Go-ahead given for 'hidden' Avon Gorge home
COUNCILLORS have given permission for an ambitious new hidden home to be built into the face of the Avon Gorge.
The three-storey, five-bedroom house will lie just below the Avon Gorge Hotel off Prince's Lane.
It has been designed into the existing terraces with the aim of making it virtually invisible from the Portway, 160ft below, and the Clifton Suspension Bridge.
Last night, the city council's development control (central) committee passed the application by four votes to one, with one abstention.
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Impressed by the unusual design, committee member Christian Martin (Lib Dem, Clifton East) said: "Wow! Quite an application in terms of its audacious proposal to blend into that escarpment.
"It has something of the James Bond about it. I'm just looking for the shark tank. I covet it already."
Colin Smith (Lab, Bedminster) described the designs as "innovative and radical", adding: "The principle of development on this site is that we need a special building, and we've got one."
Derek Pickup (Lab, Hartcliffe) commended the adventurous nature of the plans and said innovative architecture would help set Bristol above other cities.
The Post first revealed the designs for the house last year. Neighbours were divided, with 35 people objecting to the scheme and 27 writing in support.
Developer Satyen Joshi, who manages Abingdon-based Chest Properties, bought the site, which used to be part of an orchard and garden belonging to a property on Hotwell Road, four years ago for £135,000. If built, the house would be worth an estimated £1 million.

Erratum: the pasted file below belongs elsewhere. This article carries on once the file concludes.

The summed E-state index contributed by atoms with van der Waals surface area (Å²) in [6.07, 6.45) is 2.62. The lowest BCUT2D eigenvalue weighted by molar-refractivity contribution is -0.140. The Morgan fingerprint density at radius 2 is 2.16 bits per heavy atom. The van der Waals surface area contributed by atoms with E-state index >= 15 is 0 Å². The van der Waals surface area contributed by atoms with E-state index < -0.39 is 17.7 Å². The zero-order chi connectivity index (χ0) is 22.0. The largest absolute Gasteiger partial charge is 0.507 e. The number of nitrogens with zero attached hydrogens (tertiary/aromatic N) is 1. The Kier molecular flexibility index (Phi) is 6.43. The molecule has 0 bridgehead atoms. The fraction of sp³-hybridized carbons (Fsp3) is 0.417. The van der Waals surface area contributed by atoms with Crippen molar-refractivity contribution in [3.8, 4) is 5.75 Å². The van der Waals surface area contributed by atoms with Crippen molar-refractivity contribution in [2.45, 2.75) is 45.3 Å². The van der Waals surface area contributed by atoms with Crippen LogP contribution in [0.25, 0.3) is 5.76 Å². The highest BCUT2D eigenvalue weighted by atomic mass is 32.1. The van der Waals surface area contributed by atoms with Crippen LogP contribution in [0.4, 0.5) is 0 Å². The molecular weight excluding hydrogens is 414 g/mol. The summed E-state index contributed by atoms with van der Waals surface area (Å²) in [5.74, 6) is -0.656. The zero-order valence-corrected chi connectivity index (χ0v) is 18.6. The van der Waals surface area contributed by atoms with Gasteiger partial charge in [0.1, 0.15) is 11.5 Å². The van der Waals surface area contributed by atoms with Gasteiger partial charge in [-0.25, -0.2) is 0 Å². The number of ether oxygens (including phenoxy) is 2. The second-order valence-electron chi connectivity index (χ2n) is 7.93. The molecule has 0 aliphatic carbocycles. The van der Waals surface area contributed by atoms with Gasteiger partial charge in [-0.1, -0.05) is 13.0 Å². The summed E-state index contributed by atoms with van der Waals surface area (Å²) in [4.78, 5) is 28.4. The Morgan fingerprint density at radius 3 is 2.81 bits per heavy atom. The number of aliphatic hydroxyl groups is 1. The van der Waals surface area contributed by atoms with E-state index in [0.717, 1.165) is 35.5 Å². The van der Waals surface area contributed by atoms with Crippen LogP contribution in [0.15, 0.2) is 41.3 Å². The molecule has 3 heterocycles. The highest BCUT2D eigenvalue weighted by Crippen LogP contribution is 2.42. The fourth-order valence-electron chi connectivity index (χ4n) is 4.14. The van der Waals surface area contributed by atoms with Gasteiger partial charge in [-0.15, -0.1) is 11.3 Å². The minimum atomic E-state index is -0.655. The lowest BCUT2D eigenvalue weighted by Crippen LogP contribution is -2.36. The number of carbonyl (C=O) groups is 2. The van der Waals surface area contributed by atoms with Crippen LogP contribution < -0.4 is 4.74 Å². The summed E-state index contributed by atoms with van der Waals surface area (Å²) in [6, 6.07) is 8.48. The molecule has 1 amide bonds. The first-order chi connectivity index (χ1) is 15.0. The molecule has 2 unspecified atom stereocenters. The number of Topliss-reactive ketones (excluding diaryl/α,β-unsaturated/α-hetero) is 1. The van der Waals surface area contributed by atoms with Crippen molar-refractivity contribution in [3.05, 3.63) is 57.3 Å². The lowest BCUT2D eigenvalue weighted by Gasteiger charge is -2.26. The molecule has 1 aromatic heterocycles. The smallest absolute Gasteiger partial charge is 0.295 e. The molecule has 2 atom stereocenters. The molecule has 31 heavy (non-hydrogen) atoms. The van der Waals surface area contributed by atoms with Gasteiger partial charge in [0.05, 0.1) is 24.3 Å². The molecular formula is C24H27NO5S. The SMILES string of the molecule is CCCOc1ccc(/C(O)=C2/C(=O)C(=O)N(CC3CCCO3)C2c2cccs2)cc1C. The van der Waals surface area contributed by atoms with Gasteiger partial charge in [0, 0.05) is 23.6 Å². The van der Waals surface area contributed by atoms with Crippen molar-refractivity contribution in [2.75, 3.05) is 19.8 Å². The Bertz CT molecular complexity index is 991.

Mr Joshi has worked with award-winning architects 3W and agents Aspect360 Ltd on the plans.
Addressing the committee at the Council House, he said: "Conservation relies on change as well as preservation."
He described the house as an "ornament" in the Clifton and Hotwells Conservation Area that will "politely blend into the gorge."
The new house will have flat, green landscaped roofs and the material used would be similar to existing walls of sandstone and limestone rubble. Access will be from Prince's Lane.
Such is the sensitivity of development in the area, there have been three public consultations.
People speaking against the application last night raised fears of instability in the land it will be built on, the loss of the orchard that used to grow there and what they believe will be a negative impact on one of Bristol's most famous beauty spots.
Objectors included the Clifton and Hotwells Improvement Society and Brian and Janet Yaldron, who live in the house on Hotwell Road to which the land in question used to belong.
Mr Yaldron warned: "This site is unstable. It's liable to slippage. How much risk can be justified for the building of one luxury house?"
But English Heritage and the Bristol Urban Design Forum submitted positive comments.
Planning officers recommended approval and the committee agreed, with the condition that the developers are suitably insured for any detrimental changes to the land that might happen during construction.